A journey of the heart, a fourth Camino adventure
I’m going back.
(Note: I wrote this blog post in April 2023, and will be updating the blog about this trip’s adventurous outcomes soon!)
Yes, by some miracle, I found myself with enough frequent flyer miles to make a trip to Europe a reality. I’m still working out the details, but this May and June, I’ll be in Spain and Portugal that includes a mix of activities from walking a Camino, vacationing, and possibly service to pilgrims. If you want to indulge your travel fantasies, read on!
Why this Camino feels different
Despite having competed three previous Caminos, you’d think I would have had my fill by now. I remember talking to a Canadian pilgrim who had walked 500 miles on the Camino for eight years in a row. When I (rather incredulously) asked why, she told me, “Every time I walk it, I get better.”
That’s how I feel too, but my motivation for this one feels different. For the past year, the growing political tensions in the U.S. have weighed on me—even more heavily than in years past. The reversal of Roe v. Wade last June hit me especially hard. It’s not just that I need time away (although that’s part of it), my soul needs a true sabbatical.
A chance to slow down with big questions
The slower, Iberian way of life calls to me. Long walks and siestas, long conversations and fresh air all soothe my tangled mind. Meeting people who seek to lead a purposeful life are spiritual nourishment to me. In taking a pause from it all, my heart can hear deeper answers. I need space to replenish the deep well within that has run dry.
Especially as I approach my fiftieth birthday next month, I find myself pondering big questions:
- What does it mean to truly be content?
- What does it take to create community?
- What is essential to living a meaningful life?
- What is home?
While I walk, eat, and connect with heart-full humans this summer, it’s my intention to seek clarity on these questions.
A Camino from Oregon to the Portuguese coast
After looking over the various route options, I’ll be walking 300 miles north along the Portuguese coast and up into my beloved Galicia. While Portugal has two main Caminos to choose from, the coastal route includes a ferry river crossing (exciting!) and seaside villages (adorable!) all the way through Galicia.
When I went to REI last week, it all started to feel real. With the help of a lovely Gen Z salesgal from Alaska, I finally replaced my 10-year-old red Deuter (4.5lbs) and upgraded to a new, lighter 58L Osprey backpack (2.2lbs).
If my past three Caminos have been any indication, I know to expect challenges and discoveries in equal measure, and I’m eager for both (even if I do whine at times). Long hours of walking in all kinds of weather clears my head, makes me grateful for the simplest pleasures, and immerses me in the present moment. Meaningful conversations with fellow seekers restores my faith in humanity.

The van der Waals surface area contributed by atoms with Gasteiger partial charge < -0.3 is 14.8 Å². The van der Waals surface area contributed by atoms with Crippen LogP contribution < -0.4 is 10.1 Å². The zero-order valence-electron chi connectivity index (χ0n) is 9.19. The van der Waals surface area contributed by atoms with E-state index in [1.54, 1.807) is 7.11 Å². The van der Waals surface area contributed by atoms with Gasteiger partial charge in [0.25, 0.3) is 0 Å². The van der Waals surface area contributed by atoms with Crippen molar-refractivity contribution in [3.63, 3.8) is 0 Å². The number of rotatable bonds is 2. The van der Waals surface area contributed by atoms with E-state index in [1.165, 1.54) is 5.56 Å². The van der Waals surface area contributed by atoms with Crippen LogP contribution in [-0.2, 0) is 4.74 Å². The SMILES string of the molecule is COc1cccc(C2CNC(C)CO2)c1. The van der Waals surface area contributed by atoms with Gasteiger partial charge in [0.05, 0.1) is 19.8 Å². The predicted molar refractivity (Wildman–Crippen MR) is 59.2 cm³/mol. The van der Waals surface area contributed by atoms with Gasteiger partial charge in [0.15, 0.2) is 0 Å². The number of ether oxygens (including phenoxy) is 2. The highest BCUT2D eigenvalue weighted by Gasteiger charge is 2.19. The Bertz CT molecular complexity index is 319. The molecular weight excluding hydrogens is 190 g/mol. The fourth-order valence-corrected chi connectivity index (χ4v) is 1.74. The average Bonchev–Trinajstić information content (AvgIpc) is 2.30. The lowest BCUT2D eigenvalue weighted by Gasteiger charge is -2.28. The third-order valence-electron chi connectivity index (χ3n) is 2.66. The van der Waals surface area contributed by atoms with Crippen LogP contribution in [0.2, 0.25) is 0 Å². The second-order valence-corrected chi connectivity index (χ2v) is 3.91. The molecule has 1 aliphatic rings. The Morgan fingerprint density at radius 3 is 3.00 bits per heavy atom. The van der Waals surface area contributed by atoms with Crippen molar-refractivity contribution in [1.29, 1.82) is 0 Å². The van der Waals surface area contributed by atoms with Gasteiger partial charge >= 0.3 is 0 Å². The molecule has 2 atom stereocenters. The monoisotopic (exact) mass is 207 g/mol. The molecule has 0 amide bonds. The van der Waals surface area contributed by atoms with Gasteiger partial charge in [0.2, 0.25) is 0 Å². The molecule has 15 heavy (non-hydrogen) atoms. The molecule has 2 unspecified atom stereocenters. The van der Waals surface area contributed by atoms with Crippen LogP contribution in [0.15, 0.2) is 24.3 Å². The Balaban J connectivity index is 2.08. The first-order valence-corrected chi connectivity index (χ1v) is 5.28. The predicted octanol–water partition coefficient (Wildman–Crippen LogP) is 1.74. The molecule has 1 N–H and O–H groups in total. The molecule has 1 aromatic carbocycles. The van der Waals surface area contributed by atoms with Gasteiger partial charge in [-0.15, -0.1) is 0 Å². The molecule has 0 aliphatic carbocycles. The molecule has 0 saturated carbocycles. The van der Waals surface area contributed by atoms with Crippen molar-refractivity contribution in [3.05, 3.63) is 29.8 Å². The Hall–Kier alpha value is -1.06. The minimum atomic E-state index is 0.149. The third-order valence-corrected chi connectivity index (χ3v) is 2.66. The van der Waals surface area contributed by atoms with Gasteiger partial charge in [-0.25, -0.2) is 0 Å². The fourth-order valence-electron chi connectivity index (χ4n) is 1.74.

As I soak in the beauty of coastal Galicia and discover Portugal, I hope that this fourth Camino helps me process some of the last three (plus) years’ distress.
An opportunity to serve
Since my first Camino in 2013, I’ve felt a strong desire to give back to the communities that made it so special for me. After doing some research, I applied for a volunteer position serving pilgrims in a hostel not far from Santiago. If selected, I would be greeting people from all over the world, answering their questions, and hearing about their journeys.
In my Zoom interview, the three-person interview panel asked why wanted to work for free for two weeks. It’s an easy answer. Every person I met on my Caminos taught me something valuable about life, about myself. Collectively, they utterly changed my life. It would bring me so much joy to give back any part of what I received.
If I’m accepted, I’ll be greeting people from across the globe, so I’ve stepped up my Spanish studies and French fluency. I signed up for Babbel (it’s better than Duolingo, IMO) and have been cramming vocab for the last three months. My rolled Spanish R and mi accento are improving.
Old friend in a new locale
Last fall, I learned with surprise that an old girlfriend had moved from Portland to Portugal on the country’s retirement visa. Since we reconnected last fall, she has made a PR-worthy effort to get me to visit, sending photos of gorgeous hikes, panoramic vistas, and videos of rugged shoreline. In our conversations over Zoom, her descriptions of meals featuring fresh seafood in small local restaurants have had their intended effect: a longing to experience it all myself.
I’ve never been to Portugal before, but I’m excited that this newest journey includes reconnecting someone I’ve known well and long. We’re already planning morning coffee on her deck overlooking the Atlantic and at least a week of affordable adventures.
Counting down the days
With this fourth Camino journey ahead, I’m filled with relief knowing I’ll have a chance to slow down and connect with people from all over the world who, like me, are seeking answers to life’s big questions. I’m hopeful I’ll have the opportunity to serve others and anticipating the chance to delve deeper into my own heart and soul.
So here’s to new adventures–inner and outer! Look for updates here on my preparations, the outcome of my volunteer application, and more. Until then, I’ll be counting down the days until I set foot in Europe. ¡Hasta pronto!
Want to buy me a cup of café con leche? Small donations welcome paypal or venmo.
I only recommend products I use, and I LOVE Babble for language learning. This is an affiliate link you’re under no obligation to use, but they’re running a sale for half-off a lifetime membership with all languages included.